The Joy of Attachment

“Very truly, I tell you, the one who believes in me will also do the works that I do and, in fact, will do greater works than these, because I am going to the Father.” – John 14.12

On March 17th the congregation approved our amended and revised Articles of Incorporation.  This was the culmination of ten months of work to update our governing documents which had not been amended or revised in 80 years, since 1939.  Congregational Bylaws are essentially a document which clarifies and eases the work we do together.  Those documents are living and need to be revised on a regular basis which unfortunately did not happen here. 

So now what?  Prior to Sunday, March 17th, our challenge as a congregation was two-fold.  One fold were bylaws which were cumbersome and unrealistic to follow.  The second fold was what does it mean to be a church in 2019 and going forward.  We have removed one fold of our challenge.  The second fold isn’t going away.  What we have done was essential in that now we can clearly focus squarely on the ministry God is calling us to.

Going forward, I propose we look to Christ as a model.  Christ was fundamentally devoted to training and healing his disciples while simultaneously sending them out to do ministry before they were “ready”.  As a congregation, we must provide community and healing for those who commit to our body while simultaneously sending folks out to embody Christ in our community.  We must ask ourselves the question, “How do we provide healing to those in our midst?”  Simultaneously, we must also ask, “How do we shine Christ’s light into our community?”  Holding those two questions simultaneously will draw us into Christ’s ministry.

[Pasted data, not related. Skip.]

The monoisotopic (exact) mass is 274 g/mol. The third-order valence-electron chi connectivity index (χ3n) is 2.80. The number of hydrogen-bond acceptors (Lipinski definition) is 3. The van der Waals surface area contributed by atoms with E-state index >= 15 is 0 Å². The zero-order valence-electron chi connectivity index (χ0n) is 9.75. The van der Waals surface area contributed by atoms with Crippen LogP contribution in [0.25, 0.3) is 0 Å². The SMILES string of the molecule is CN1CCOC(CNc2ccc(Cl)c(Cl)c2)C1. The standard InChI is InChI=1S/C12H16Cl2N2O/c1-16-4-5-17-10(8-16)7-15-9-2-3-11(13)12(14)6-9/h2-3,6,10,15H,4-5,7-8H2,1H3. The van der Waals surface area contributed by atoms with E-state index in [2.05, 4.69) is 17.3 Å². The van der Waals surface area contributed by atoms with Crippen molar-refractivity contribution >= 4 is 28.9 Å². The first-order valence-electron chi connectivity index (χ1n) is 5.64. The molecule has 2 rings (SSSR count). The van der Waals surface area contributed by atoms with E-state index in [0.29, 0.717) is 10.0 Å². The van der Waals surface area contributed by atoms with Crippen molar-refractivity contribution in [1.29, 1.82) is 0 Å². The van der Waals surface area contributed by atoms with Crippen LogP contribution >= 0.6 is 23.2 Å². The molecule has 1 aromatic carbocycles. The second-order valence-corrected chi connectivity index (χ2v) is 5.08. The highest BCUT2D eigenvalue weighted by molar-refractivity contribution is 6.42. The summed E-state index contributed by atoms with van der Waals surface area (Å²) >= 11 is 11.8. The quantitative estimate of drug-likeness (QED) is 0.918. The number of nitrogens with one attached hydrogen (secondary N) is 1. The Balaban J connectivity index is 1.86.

Over and over again I am meeting folks who are not connected to a congregation but who are open to it.  That said, they don’t want to waste their time.  They are looking for a community to connect to while simultaneously looking for a way to be a part of something bigger than themselves.  Honestly, that is a relatively simply formula.  The problem lies in the damage people bring with them into community which inherently makes it difficult for them to be in community.  We can’t be a part of something bigger in the world unless we can be in community.

My dissertation is coming into focus as I consider these struggles.  Parenting Addison was the most challenging thing Lindsay and I have ever done.  In receiving this little girl who had moved 10 times prior to arriving in our home, we saw firsthand what happens when a human does not have a secure foundation.  Child development folks call this “secure attachment”.  Without secure attachment we humans cannot build deep relationships with anyone.  Looking through a theological lens, our lack of secure attachment with God is the source of sin.  Sin is what gets in the way of relationship: relationship with God or with neighbors.  We cannot love in a healthy way without secure attachment.  In my dissertation, I plan to wrestle with how to teach attachment to adults so we can fully experience Christ’s overwhelming love for us. 

When this love becomes our foundation on which we stand we become the full embodiment of Christ to the world.  We do the work of Christ in the world and we do even greater works than Christ through his Spirit.  May that be our future as a congregation!


In Christ’s Service,

Pastor Jeremiah

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